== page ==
I really like the Wandering DP podcast, with Patrick O’Sullivan. He is a very talented cinematographer in his own right, and he excels at breaking down his own work, explaining the gear, instruments, and how it was used shot-by-shot in some of his commercial work. Not only have I been exposed to new techniques by tuning in to Patrick's Podcast, as well as picking up new styles of lighting, the thing I have learned the most from Patrick’s podcast is simply how to break down a shot, like this...
It is not good enough to take a glance at a monitor and decide whether or not the shot looks good or not. Maybe it does look good to you? Maybe it looks good to your client? But, is the shot all that it could be? Does it look good on a waveform? In false color? If you look closer at your own work with a keenly critical eye will quickly see that you have areas where you can improve.
With that in mind I have come up with my own mental checklist of decisions that need to be made in each and every shot. It’s a list of questions in my own mind that I make a point to ask myself before I step back from the monitor and say that we're ready to roll. For instance, "Am I portraying the mood properly with my lighting of the subject?" "Am I making it obvious where I want my viewer to look?" "What IRE levels am I looking for on the key and fill side of the subject's face?" "Do I have levels of interest in my composition?" So on and so forth.
This allows me to take a shot that I think already looks pretty good, and use every last minute that I have available tweaking, and making the shot more interesting, more beautiful, and more relevant to the project as a whole. Another big thing that I am learning is that there are way more questions and I’m not even thinking to ask myself yet. So, now I have made it a point to deconstruct the work of other cinematographers that I admire. Perhaps this sounds lame, but, when I’m watching other cinematographers work I am asking myself what that cinematographer is asking herself. What is the mental checklist of questions did this person go through and constructing the shot? The idea is not to copy their look or techniques. Rather, putting myself in their shoes, imagining (or in the case of Patrick's Podcast, him simply telling...) the dialogue they were having as they were making decisions about that shot.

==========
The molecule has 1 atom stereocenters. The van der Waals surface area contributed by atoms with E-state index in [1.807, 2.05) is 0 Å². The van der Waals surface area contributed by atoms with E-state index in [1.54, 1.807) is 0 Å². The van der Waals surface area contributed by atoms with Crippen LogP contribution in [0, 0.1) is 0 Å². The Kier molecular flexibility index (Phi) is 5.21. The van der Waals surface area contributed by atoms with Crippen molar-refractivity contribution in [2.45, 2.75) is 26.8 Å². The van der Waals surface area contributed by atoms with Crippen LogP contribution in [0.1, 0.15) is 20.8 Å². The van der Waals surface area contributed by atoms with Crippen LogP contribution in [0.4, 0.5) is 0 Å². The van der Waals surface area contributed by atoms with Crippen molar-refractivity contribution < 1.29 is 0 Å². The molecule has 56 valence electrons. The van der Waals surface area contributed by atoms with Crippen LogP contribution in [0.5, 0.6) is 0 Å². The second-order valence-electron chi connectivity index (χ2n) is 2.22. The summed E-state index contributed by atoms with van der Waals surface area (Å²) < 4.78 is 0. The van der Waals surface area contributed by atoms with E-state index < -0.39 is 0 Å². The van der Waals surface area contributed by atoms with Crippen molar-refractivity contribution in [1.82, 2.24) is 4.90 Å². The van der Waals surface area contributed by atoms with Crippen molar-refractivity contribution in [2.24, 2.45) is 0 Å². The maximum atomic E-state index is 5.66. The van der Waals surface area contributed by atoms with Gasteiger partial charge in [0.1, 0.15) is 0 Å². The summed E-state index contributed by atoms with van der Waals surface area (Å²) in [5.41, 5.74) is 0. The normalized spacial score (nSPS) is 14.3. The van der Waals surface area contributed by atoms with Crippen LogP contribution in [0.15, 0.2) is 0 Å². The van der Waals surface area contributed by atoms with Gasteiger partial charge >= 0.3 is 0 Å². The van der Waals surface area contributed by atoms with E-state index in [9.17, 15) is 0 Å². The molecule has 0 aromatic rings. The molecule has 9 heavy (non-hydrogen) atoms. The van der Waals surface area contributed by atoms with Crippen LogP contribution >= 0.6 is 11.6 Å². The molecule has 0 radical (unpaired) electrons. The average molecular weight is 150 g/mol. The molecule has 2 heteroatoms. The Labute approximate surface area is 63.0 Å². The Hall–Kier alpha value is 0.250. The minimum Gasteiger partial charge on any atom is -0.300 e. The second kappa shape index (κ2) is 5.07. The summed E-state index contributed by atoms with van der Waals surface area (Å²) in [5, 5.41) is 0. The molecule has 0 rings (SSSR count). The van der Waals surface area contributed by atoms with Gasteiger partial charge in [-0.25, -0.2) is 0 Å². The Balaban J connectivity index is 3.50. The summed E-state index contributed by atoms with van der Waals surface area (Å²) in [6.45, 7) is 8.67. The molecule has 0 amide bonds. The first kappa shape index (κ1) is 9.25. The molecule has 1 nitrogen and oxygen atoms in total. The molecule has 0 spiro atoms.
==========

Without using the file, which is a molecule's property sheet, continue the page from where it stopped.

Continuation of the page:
And, cinematography is all about identifying problems and making decisions to solve them. Simply, the better you are, the more problems you will create for yourself. Why just accept that you have a blown out window behind your subject? Because you think you can't do anything about it? Demand that it's a problem. I'm not saying that you should be a jerk to the producer or director. Just have higher standards. Buy a roll of ND. Rent a net. Keep a few window sheers in your grip kit. If it's crunch time and you don't have any of those little tools, change the shot around. Show just a smidge of the window to prove that it's there. That's just one simple example - but there are so many instances where we, as cinematographers, think that we're powerless or a victim of the location when what is really happening is that you're settling for good when you maybe just don't know how to make it great.
It takes time. Takes some homework, too. And that's why I point back to resources like Patrick's Podcast, as one of the many tools available to DPs that have a day off.
Make problems for yourself. Have fun deciding on how to solve them.